TIFF40: SHORT CUTS International – Review

Posted on Sep 20 2015 - 8:27am by Jonathan Encarnacion

TIFF SHORT CUTS PROGRAMMES are presentations of select short films from around the world, highlighting up and coming talent within the industry. TIFF offered eleven SHORT CUTS PROGRAMMES this year, with shorts grouped by particular themes.

International selections reviewed below from the SHORT CUTS PROGRAMME follow the theme of uneasy, uncommon, and taboo relationships.




Country: Norway
Director: Halfdan Olav Ullmann Tondel
Cast: Stine Sorensen, Andre Sorum
Rating: 18A
Running Time: 25 mins.

Benjamin and Maya live together and have settled in well in their relationship. But when Maya recounts a racy sexual experience she had in Brazil, Benjamin’s insecurities come to light.

In quick order, director Halfdan Olav Ullman Tonel makes his characters likable, setting them in a cozy ordinary life. After the main plot of BIRD HEARTS is introduced, that same framing suddenly feels like a social intrusion. The audience becomes an active part of the awkwardness rather than just observing the reactions; subtle non-looks and passive-aggressive exchanges feel like hanging out with a couple in the middle of a fight.

BIRD HEARTS explores its plot effectively, weighting Benjamin’s quarter-life crisis against the endurance of shared love versus passions experienced prior to him.  Considering the theme, this is one where ‘no solution given’ is an effective conclusion.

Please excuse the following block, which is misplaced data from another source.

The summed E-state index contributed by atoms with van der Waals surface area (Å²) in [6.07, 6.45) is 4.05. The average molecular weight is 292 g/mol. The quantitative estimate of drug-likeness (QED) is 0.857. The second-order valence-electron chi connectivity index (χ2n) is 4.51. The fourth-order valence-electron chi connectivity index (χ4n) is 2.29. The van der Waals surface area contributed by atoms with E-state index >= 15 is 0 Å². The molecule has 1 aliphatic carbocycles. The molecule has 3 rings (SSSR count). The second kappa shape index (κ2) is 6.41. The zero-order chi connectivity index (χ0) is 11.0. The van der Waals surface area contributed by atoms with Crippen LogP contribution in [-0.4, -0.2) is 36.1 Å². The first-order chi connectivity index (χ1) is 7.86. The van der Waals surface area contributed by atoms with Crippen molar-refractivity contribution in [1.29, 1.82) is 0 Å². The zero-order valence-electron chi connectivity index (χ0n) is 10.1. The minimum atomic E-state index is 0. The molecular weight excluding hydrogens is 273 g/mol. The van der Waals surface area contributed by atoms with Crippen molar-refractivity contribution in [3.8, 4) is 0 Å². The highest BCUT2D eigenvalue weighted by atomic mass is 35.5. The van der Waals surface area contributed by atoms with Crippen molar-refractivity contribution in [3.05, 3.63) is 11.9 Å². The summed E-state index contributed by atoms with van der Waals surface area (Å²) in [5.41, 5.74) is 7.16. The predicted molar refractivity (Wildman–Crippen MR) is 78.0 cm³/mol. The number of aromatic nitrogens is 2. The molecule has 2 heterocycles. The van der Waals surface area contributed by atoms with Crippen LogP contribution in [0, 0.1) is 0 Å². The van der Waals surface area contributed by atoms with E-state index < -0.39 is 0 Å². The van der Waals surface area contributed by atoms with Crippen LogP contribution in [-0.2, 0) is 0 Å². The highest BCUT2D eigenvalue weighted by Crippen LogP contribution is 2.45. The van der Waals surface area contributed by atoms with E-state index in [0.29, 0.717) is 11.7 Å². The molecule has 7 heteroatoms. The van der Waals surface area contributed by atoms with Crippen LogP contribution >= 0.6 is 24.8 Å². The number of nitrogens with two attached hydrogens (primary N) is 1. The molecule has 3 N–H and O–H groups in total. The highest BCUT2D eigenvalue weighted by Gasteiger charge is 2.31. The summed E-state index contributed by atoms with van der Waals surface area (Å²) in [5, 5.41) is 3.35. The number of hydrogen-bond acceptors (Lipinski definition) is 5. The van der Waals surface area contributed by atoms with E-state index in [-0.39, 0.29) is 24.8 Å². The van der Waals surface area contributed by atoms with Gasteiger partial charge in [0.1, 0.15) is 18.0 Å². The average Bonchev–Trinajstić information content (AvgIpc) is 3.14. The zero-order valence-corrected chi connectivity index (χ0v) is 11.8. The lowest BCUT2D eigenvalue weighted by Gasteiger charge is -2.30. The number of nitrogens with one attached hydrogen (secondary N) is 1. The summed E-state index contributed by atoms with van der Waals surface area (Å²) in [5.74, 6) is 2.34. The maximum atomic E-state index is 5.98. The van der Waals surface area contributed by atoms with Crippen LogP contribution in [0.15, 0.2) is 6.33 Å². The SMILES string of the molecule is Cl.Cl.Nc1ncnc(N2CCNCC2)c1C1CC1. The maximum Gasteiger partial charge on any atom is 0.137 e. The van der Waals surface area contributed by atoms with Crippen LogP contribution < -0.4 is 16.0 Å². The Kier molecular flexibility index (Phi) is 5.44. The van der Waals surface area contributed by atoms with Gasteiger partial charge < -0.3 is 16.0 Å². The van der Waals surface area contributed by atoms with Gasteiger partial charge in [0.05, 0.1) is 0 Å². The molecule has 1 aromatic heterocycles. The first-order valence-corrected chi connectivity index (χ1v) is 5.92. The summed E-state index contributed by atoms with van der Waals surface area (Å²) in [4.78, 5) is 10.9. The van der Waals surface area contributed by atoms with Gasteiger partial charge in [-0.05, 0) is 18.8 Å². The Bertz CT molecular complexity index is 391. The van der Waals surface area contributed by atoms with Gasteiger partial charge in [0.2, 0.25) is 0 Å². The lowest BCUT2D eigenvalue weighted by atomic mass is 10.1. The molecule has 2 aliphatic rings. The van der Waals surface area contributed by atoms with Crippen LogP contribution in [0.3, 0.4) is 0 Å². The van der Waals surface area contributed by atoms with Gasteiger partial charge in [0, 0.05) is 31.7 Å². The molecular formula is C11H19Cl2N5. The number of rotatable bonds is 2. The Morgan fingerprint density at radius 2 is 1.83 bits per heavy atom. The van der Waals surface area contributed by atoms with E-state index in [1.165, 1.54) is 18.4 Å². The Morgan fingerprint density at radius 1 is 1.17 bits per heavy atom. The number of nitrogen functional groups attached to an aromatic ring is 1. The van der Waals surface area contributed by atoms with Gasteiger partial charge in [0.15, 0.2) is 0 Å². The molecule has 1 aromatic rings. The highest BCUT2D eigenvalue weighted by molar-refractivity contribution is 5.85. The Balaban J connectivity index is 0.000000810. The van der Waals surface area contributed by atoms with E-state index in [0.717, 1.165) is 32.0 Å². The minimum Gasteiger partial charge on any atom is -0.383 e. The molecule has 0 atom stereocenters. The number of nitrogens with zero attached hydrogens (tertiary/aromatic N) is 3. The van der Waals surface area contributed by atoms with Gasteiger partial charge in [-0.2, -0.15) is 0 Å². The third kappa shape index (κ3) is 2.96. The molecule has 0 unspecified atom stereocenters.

[usr 4]




Country: Israel
Director: Elad Goldman
Cast: Yoav Rottman, Gaia Shalita Katz
Rating: 14A
Running Time: 22 mins.

As the name implies, Gur (Yoav Rottman) and Daniel (Gaia Shalita Katz) are a pair of latchkey siblings, tending to each other in the common absence of their parents. Their world is small, consisting of home & the immediate areas surrounding it. When Daniel starts to grow into a life of her own, Gur’s reaction becomes more and more troublesome.

Rottman plays a convincingly juvenile brother, with a demeanor that’s unlikable before it becomes disturbing. His character drives the sibling relationship into unnerving territory, bordering on a misguided desire for sexual intimacy. While it goes far enough to be unsettling, director Elad Goldman’s script doesn’t lose focus: overall, the film stays grounded in the notion of Gur’s jealousy, and how his damaged reactions stem from the fear he’ll be left behind.

But as such, everything concludes in an explosive conflict you would expect. And because there’s no hint of growth for Gur, Goldman’s short feels episodic.

[usr 3]




Country: Sweeden
Director: Caroline Ingvarson
Cast: Per Lasson, Selma Modéer Wiking
Rating: 14A
Running Time: 15 mins.

In BENEATH THE SPACESHIP, Caroline Ingvarson examines an uncommon friendship harboring a significant age gap – one that would immediately be questionable to most.

Julie, a bit of a tomboy, is still oblivious to many concepts of sexuality; she isn’t even old enough to drive. Her closest friend, Paul, is in his forties and lives in a neighboring apartment; As the senior, Paul’s life experience is indeed more obvious. When it’s just the two of them, their relationship is innocent enough, but Julie’s naiveties and Paul’s age come to scrutiny when others enter the picture.

Ingvarson succeeds in juxtaposing a child’s mindset with those of adults. Ultimately, she shows that taboos ingraned within the adults win due ‘strength in numbers.’ While Ingvarson has stated that she finds such judgments to be unfair, she doesn’t pull punches on how it can be construed as otherwise. The question of ‘who should know better?’ is left for the audience.

[usr 3.5]

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